1. According to the Court's case-law, however, the Member States, when exercising that power, are subject to a twofold obligation imposed on them by Community law. They are required to ensure that the Commission's action is effective, while respecting various general principles of Community law (Hoechst, paragraph 33).

  1. Precisely with a view to ensuring observance of the general principle referred to in paragraph 27 of this judgment, the Court has ruled that it is for the competent national body to consider whether the coercive measures envisaged are arbitrary or excessive having regard to the subject-matter of the investigation (Hoechst, paragraph 35).

  1. The Court has likewise held that the Commission is for its part obliged to make sure that the national body in question has all that it needs to perform that supervisory task and to ensure that, in the implementation of the coercive measures, the national rules are respected (Hoechst, paragraphs 34 and 35).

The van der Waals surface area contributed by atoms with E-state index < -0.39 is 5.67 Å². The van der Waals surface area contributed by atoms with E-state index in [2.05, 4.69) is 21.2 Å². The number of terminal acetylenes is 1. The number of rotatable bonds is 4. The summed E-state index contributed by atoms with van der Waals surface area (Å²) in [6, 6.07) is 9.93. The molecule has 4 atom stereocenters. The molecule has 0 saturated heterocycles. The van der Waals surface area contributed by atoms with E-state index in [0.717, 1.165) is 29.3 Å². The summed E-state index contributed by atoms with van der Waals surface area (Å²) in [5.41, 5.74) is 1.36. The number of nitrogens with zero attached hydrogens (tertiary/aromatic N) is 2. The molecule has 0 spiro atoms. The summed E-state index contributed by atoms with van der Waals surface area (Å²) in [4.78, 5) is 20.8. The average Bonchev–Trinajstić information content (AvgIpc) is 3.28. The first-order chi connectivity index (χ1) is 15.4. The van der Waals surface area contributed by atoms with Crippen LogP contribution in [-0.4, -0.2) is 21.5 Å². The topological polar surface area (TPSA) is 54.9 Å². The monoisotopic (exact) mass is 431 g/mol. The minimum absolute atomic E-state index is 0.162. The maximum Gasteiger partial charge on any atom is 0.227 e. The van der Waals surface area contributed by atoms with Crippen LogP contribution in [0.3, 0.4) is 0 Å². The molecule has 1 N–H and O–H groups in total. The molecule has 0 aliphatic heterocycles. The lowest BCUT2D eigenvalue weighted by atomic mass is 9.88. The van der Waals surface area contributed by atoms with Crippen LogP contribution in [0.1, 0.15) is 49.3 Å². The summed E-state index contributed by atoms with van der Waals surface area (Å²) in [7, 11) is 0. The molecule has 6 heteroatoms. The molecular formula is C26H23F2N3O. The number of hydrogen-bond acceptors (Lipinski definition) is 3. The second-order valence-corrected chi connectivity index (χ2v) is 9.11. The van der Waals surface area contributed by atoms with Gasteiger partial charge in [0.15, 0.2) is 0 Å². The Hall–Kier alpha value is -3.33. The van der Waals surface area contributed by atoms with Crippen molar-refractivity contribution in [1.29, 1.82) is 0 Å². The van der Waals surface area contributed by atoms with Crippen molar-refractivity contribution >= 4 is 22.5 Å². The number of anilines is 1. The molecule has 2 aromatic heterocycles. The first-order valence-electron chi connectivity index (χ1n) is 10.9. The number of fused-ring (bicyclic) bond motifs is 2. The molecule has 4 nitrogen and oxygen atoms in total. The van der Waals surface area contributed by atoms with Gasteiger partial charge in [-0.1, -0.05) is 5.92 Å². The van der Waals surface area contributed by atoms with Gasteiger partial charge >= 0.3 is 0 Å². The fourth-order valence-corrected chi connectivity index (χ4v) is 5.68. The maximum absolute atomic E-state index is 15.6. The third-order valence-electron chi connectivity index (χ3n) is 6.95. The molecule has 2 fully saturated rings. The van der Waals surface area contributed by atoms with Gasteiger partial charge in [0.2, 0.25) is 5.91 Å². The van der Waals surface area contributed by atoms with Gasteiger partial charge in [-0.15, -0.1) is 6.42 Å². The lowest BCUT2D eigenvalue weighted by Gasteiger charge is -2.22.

1. The questions referred in the present case concern the scope of the review which may need to be undertaken by a national court having jurisdiction under domestic law to authorise entry onto the premises of undertakings suspected of having infringed the competition rules where that court is seised of an application pursuant to a request by the Commission for assistance made under Article 14(6) of Regulation No 17, and the nature of the information which the Commission must provide to that court to enable it to carry out such review.

The purpose of the review to be carried out by the competent national court

  1. It should be noted, as a preliminary point, that, according to the case-law of the Court, the competent national court, when considering the matter, may not substitute its own assessment of the need for the investigations ordered for that of the Commission, the lawfulness of whose assessments of fact and law is subject only to review by the Community judicature (Hoechst, paragraph 35).

  1. The review carried out by the competent national court, which must concern itself only with the coercive measures applied for, may not go beyond an examination, as required by Community law, to establish that the coercive measures in question are not arbitrary and that they are proportionate to the subject-matter of the investigation. Such an examination exhausts the jurisdiction of that court as regards the review of the justification of the coercive measures applied for in pursuance of a request by the Commission for assistance under Article 14(6) of Regulation No 17.

The scope of the review to be carried out by the competent national court